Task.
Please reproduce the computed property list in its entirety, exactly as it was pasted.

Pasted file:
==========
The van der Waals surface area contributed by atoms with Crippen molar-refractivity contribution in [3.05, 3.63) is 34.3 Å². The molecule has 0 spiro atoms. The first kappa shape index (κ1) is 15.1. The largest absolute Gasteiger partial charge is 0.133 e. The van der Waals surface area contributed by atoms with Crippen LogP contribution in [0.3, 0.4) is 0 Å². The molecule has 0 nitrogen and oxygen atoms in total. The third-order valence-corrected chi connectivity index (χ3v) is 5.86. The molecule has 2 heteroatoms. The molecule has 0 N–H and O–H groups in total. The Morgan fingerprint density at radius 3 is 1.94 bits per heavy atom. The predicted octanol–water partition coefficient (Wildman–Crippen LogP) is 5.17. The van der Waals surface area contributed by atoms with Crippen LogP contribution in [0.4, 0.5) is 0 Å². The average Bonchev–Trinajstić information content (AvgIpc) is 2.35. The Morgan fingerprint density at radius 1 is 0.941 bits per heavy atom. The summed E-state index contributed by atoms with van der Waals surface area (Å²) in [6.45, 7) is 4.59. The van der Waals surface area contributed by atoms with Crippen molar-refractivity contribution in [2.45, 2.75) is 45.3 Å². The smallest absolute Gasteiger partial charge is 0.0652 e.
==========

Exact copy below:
The van der Waals surface area contributed by atoms with Crippen molar-refractivity contribution in [3.05, 3.63) is 34.3 Å². The molecule has 0 spiro atoms. The first kappa shape index (κ1) is 15.1. The largest absolute Gasteiger partial charge is 0.133 e. The van der Waals surface area contributed by atoms with Crippen LogP contribution in [0.3, 0.4) is 0 Å². The molecule has 0 nitrogen and oxygen atoms in total. The third-order valence-corrected chi connectivity index (χ3v) is 5.86. The molecule has 2 heteroatoms. The molecule has 0 N–H and O–H groups in total. The Morgan fingerprint density at radius 3 is 1.94 bits per heavy atom. The predicted octanol–water partition coefficient (Wildman–Crippen LogP) is 5.17. The van der Waals surface area contributed by atoms with Crippen LogP contribution in [0.4, 0.5) is 0 Å². The average Bonchev–Trinajstić information content (AvgIpc) is 2.35. The Morgan fingerprint density at radius 1 is 0.941 bits per heavy atom. The summed E-state index contributed by atoms with van der Waals surface area (Å²) in [6.45, 7) is 4.59. The van der Waals surface area contributed by atoms with Crippen molar-refractivity contribution in [2.45, 2.75) is 45.3 Å². The smallest absolute Gasteiger partial charge is 0.0652 e.